Tsingy de Bemaraha

This unique site, a forest of 40 - 50 meter high limestone peaks, is classified as a UNESCO World Heritage Site and located about 20km from the village of Bekopaka. This is one of the highlights of any visit to Madagascar. 

The Tsingy are razor sharp pinnacles produced by the erosion of limestone massifs over millions of years. Steps, boardwalks, ladders, cables and suspension bridges have been installed with phenomenal expertise to form a pathway allowing tourists to explore the tsingy in safety.

The Tsingy shelters a startling array of wildlife: 11 species of lemur (including Verreaux and Decken’s Sifaka and Red-Fronted Brown Lemurs), 103 species of terrestrial and aquatic birds, 15 species of bats, 22 species of amphibians and a variety of reptiles. Pachypodiums and other strange succulents provide splashes of green amidst the grey limestone.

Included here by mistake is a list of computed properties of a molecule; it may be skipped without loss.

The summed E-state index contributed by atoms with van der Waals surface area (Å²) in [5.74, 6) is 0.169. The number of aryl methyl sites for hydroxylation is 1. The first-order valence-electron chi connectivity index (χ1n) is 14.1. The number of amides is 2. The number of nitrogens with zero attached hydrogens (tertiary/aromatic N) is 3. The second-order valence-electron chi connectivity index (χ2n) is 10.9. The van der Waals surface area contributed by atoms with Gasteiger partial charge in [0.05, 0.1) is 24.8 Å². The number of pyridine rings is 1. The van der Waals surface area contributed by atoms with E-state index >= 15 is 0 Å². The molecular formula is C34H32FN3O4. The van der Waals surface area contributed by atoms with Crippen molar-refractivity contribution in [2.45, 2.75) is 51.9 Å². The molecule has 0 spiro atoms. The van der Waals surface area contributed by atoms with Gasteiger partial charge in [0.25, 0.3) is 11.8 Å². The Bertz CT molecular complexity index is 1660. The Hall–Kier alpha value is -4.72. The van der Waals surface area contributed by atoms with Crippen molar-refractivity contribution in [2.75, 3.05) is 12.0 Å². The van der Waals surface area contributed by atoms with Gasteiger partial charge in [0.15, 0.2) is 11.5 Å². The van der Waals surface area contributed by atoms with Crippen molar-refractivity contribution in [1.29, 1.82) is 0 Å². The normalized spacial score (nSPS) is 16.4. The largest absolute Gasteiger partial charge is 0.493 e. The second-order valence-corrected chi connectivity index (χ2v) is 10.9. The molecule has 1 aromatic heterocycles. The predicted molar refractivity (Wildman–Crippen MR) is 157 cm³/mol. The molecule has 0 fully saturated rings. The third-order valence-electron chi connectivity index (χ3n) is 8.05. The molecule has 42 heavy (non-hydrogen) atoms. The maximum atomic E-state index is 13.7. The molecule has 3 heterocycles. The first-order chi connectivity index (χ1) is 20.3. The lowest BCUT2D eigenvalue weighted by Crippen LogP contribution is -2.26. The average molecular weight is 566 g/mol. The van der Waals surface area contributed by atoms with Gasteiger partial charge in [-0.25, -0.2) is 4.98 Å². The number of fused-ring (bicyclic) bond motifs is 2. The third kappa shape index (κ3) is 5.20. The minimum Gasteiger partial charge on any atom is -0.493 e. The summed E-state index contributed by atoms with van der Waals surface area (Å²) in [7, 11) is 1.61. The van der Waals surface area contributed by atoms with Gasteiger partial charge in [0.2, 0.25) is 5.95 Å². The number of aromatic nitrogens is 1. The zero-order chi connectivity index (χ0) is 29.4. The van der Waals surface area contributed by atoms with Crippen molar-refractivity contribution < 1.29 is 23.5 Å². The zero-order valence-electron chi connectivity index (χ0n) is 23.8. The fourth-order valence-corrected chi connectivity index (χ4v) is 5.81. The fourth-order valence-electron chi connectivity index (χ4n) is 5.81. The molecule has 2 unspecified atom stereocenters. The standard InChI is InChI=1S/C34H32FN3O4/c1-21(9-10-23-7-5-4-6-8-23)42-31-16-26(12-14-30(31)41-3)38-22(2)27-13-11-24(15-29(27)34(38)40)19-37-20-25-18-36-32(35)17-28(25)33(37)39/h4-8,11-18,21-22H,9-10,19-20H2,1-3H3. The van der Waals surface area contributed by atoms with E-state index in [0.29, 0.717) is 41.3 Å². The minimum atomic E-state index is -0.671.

Head up the Manambolo River in a traditional dugout canoe known as a ‘pirogue’. The river cuts a spectacular gorge through the limestone on the southern boundary of the national park. Visit one of the caves filled with stalactites and stalagmites as well as a few human tombs from Madagascar’s first settlers, the Vazimba (approximately 5th century).